US consumers' home-purchase sentiment dropped in July after two straight months of increases, as more renters and lower-income households impacted by COVID-19 think now is a bad time to buy a home.
The Fannie Mae Home Purchase Sentiment Index (HPSI) dwindled 2.3 points from June to July, down to a 74.2 reading. The HPSI is also 19.5 points lower than this time a year ago.
"Following a partial recovery of the HPSI in the previous two months, consumer sentiment toward housing took a slight step back in July amid a rise in coronavirus infections across many parts of the country, including the south and southwest," said Doug Duncan, senior vice president and chief economist of Fannie Mae. "Supply constraints appear to be applying upward pressure to consumers' home price expectations, which in turn has contributed to both a sharp reversal in optimism about whether it is a good time to buy a home and further improvement in home-selling sentiment."
Among the respondent groups, more first-time buyers have reported a significantly more pessimistic outlook on purchasing a home in today's housing market environment, according to Duncan.
"The July survey was conducted as legislators considered the extension of several provisions in the CARES Act to support household incomes during the pandemic," he said." Not surprisingly – more than any other respondent groups – renters, 18-to-34-year olds, and households earning less than $100,000 think it's a bad time to buy a home, which we believe suggests a less favorable outlook for first-time homebuying activity."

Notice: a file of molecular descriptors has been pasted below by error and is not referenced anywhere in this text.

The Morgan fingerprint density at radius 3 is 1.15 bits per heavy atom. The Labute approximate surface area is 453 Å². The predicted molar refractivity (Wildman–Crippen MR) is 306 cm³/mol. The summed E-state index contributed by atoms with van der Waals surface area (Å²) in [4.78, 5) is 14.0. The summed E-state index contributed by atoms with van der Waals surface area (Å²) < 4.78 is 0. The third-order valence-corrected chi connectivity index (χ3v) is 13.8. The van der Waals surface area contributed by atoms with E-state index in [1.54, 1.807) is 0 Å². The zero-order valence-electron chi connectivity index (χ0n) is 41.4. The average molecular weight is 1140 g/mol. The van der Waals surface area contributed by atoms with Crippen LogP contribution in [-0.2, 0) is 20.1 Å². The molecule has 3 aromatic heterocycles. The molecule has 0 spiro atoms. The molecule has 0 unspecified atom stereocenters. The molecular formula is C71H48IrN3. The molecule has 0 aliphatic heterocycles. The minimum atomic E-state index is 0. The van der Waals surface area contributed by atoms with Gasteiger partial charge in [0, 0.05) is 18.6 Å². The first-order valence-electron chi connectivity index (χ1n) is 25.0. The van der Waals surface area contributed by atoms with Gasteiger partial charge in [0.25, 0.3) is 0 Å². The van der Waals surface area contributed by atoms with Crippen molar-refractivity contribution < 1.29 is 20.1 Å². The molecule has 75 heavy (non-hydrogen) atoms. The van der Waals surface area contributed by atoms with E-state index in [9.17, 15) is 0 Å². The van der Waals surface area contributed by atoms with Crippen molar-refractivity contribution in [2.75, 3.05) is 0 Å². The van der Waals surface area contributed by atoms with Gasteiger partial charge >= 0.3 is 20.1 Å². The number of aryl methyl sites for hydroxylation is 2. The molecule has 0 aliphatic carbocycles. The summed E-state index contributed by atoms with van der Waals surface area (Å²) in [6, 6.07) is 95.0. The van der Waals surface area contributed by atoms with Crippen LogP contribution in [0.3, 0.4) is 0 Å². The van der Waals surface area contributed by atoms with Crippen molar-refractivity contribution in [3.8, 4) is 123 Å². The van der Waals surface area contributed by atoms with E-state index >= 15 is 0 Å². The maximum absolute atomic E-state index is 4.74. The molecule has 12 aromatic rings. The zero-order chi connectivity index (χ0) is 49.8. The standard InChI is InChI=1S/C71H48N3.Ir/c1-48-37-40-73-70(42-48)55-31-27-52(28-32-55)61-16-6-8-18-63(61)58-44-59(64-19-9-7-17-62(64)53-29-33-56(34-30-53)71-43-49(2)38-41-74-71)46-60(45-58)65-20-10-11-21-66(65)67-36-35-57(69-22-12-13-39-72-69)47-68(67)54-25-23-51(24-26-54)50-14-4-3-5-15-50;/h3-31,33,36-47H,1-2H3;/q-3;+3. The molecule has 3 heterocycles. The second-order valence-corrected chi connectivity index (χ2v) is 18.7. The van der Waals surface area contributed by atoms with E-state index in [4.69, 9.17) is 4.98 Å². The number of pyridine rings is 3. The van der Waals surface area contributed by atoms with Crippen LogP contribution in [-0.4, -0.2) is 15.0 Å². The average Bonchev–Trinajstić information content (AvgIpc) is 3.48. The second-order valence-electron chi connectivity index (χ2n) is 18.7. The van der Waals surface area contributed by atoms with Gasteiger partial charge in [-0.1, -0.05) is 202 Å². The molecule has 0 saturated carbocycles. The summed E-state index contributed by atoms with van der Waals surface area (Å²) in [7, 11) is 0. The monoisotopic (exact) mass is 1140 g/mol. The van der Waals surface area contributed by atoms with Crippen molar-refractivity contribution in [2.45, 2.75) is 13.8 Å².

Three of the six HPSI components saw monthly decreases, with more consumers leaning towards better selling conditions.
- The net share of Americans who say it is a good time to buy a home plunged 19 percentage points to 53% in July
- The net share of Americans who think it is a good time to sell rose four percentage points to 45%
- The net share of Americans who expect home prices to go up in the next 12 months increased three percentage points to 35%
- The net share of Americans who believe mortgage rates will go down in the next 12 months fell four percentage points to 16%
- The net share of Americans who say they are not concerned about losing their job in the next 12 months climbed five percentage points to 76%
- The net share of Americans who reported that their household income is significantly higher than it was 12 months ago dropped three percentage points to 22%
"In the months ahead, we continue to expect consumer sentiment to be closely linked to the country's progress in containing the spread of the virus," Duncan said.